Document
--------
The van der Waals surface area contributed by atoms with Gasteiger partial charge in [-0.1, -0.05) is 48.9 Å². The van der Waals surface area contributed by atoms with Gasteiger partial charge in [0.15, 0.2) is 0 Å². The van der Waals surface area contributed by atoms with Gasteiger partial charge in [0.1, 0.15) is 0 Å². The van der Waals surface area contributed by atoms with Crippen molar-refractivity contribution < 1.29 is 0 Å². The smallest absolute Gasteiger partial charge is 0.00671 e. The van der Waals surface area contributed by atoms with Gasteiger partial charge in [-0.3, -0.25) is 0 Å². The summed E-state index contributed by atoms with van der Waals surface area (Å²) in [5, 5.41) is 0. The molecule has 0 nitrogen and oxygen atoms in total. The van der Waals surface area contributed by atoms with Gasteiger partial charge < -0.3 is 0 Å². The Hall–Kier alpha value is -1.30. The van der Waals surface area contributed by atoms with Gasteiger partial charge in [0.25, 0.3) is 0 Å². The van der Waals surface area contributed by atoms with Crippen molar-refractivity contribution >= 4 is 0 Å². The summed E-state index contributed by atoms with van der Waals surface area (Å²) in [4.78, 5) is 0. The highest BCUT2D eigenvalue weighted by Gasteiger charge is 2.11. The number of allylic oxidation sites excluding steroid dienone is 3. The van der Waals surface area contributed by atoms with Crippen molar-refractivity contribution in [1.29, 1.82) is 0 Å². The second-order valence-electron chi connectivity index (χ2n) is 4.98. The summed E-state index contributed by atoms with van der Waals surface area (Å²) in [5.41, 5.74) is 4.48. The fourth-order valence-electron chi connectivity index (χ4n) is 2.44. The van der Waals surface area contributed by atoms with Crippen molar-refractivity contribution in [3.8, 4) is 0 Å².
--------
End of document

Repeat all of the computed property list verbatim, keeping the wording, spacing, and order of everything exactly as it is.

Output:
The van der Waals surface area contributed by atoms with Gasteiger partial charge in [-0.1, -0.05) is 48.9 Å². The van der Waals surface area contributed by atoms with Gasteiger partial charge in [0.15, 0.2) is 0 Å². The van der Waals surface area contributed by atoms with Gasteiger partial charge in [0.1, 0.15) is 0 Å². The van der Waals surface area contributed by atoms with Crippen molar-refractivity contribution < 1.29 is 0 Å². The smallest absolute Gasteiger partial charge is 0.00671 e. The van der Waals surface area contributed by atoms with Gasteiger partial charge in [-0.3, -0.25) is 0 Å². The summed E-state index contributed by atoms with van der Waals surface area (Å²) in [5, 5.41) is 0. The molecule has 0 nitrogen and oxygen atoms in total. The van der Waals surface area contributed by atoms with Gasteiger partial charge < -0.3 is 0 Å². The Hall–Kier alpha value is -1.30. The van der Waals surface area contributed by atoms with Gasteiger partial charge in [0.25, 0.3) is 0 Å². The van der Waals surface area contributed by atoms with Crippen molar-refractivity contribution >= 4 is 0 Å². The summed E-state index contributed by atoms with van der Waals surface area (Å²) in [4.78, 5) is 0. The highest BCUT2D eigenvalue weighted by Gasteiger charge is 2.11. The number of allylic oxidation sites excluding steroid dienone is 3. The van der Waals surface area contributed by atoms with Crippen molar-refractivity contribution in [1.29, 1.82) is 0 Å². The second-order valence-electron chi connectivity index (χ2n) is 4.98. The summed E-state index contributed by atoms with van der Waals surface area (Å²) in [5.41, 5.74) is 4.48. The fourth-order valence-electron chi connectivity index (χ4n) is 2.44. The van der Waals surface area contributed by atoms with Crippen molar-refractivity contribution in [3.8, 4) is 0 Å².